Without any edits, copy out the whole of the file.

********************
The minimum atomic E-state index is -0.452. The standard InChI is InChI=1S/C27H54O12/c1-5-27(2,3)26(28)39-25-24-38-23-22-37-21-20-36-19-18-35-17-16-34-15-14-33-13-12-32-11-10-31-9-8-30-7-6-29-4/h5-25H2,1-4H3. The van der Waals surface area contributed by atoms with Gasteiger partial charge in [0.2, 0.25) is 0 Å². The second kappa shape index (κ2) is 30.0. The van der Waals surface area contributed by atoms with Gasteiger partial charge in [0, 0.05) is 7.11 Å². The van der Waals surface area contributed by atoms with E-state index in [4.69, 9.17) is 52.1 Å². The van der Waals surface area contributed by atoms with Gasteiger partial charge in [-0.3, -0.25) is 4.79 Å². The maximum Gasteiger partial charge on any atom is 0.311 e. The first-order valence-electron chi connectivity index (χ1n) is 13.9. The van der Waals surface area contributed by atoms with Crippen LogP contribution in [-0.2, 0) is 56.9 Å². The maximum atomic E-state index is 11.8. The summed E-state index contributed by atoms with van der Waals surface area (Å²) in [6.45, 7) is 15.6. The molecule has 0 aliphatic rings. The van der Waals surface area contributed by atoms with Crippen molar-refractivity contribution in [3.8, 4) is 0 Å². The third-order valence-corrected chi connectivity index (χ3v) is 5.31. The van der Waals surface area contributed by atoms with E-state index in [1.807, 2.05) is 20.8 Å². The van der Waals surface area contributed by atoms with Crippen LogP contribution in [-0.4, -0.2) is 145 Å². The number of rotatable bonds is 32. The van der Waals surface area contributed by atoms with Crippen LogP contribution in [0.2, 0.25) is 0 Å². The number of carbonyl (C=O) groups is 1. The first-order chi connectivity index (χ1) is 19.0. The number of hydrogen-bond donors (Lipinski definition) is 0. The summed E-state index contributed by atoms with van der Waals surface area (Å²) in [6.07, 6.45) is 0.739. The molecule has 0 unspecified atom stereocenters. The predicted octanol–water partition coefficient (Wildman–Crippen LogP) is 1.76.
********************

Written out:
The minimum atomic E-state index is -0.452. The standard InChI is InChI=1S/C27H54O12/c1-5-27(2,3)26(28)39-25-24-38-23-22-37-21-20-36-19-18-35-17-16-34-15-14-33-13-12-32-11-10-31-9-8-30-7-6-29-4/h5-25H2,1-4H3. The van der Waals surface area contributed by atoms with Gasteiger partial charge in [0.2, 0.25) is 0 Å². The second kappa shape index (κ2) is 30.0. The van der Waals surface area contributed by atoms with Gasteiger partial charge in [0, 0.05) is 7.11 Å². The van der Waals surface area contributed by atoms with E-state index in [4.69, 9.17) is 52.1 Å². The van der Waals surface area contributed by atoms with Gasteiger partial charge in [-0.3, -0.25) is 4.79 Å². The maximum Gasteiger partial charge on any atom is 0.311 e. The first-order valence-electron chi connectivity index (χ1n) is 13.9. The van der Waals surface area contributed by atoms with Crippen LogP contribution in [-0.2, 0) is 56.9 Å². The maximum atomic E-state index is 11.8. The summed E-state index contributed by atoms with van der Waals surface area (Å²) in [6.45, 7) is 15.6. The molecule has 0 aliphatic rings. The van der Waals surface area contributed by atoms with Crippen molar-refractivity contribution in [3.8, 4) is 0 Å². The third-order valence-corrected chi connectivity index (χ3v) is 5.31. The van der Waals surface area contributed by atoms with E-state index in [1.807, 2.05) is 20.8 Å². The van der Waals surface area contributed by atoms with Crippen LogP contribution in [-0.4, -0.2) is 145 Å². The number of rotatable bonds is 32. The van der Waals surface area contributed by atoms with Crippen LogP contribution in [0.2, 0.25) is 0 Å². The number of carbonyl (C=O) groups is 1. The first-order chi connectivity index (χ1) is 19.0. The number of hydrogen-bond donors (Lipinski definition) is 0. The summed E-state index contributed by atoms with van der Waals surface area (Å²) in [6.07, 6.45) is 0.739. The molecule has 0 unspecified atom stereocenters. The predicted octanol–water partition coefficient (Wildman–Crippen LogP) is 1.76.